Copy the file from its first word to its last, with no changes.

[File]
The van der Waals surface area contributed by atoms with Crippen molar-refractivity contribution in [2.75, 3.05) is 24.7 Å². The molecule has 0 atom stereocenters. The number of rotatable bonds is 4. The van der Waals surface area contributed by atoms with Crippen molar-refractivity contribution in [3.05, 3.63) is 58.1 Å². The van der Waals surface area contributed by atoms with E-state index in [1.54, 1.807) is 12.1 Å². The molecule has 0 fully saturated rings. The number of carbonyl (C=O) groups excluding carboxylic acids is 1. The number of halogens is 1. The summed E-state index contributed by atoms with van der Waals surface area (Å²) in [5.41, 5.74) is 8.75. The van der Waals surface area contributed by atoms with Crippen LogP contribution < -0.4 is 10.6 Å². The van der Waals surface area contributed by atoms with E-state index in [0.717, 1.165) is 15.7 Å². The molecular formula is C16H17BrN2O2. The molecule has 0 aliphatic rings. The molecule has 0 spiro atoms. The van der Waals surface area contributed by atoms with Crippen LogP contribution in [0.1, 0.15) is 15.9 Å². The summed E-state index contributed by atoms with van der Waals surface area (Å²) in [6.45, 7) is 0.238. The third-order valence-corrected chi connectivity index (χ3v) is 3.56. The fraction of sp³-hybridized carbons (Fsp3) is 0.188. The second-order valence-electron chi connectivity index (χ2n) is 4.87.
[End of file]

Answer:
The van der Waals surface area contributed by atoms with Crippen molar-refractivity contribution in [2.75, 3.05) is 24.7 Å². The molecule has 0 atom stereocenters. The number of rotatable bonds is 4. The van der Waals surface area contributed by atoms with Crippen molar-refractivity contribution in [3.05, 3.63) is 58.1 Å². The van der Waals surface area contributed by atoms with E-state index in [1.54, 1.807) is 12.1 Å². The molecule has 0 fully saturated rings. The number of carbonyl (C=O) groups excluding carboxylic acids is 1. The number of halogens is 1. The summed E-state index contributed by atoms with van der Waals surface area (Å²) in [5.41, 5.74) is 8.75. The van der Waals surface area contributed by atoms with Crippen LogP contribution < -0.4 is 10.6 Å². The van der Waals surface area contributed by atoms with E-state index in [0.717, 1.165) is 15.7 Å². The molecular formula is C16H17BrN2O2. The molecule has 0 aliphatic rings. The molecule has 0 spiro atoms. The van der Waals surface area contributed by atoms with Crippen LogP contribution in [0.1, 0.15) is 15.9 Å². The summed E-state index contributed by atoms with van der Waals surface area (Å²) in [6.45, 7) is 0.238. The third-order valence-corrected chi connectivity index (χ3v) is 3.56. The fraction of sp³-hybridized carbons (Fsp3) is 0.188. The second-order valence-electron chi connectivity index (χ2n) is 4.87.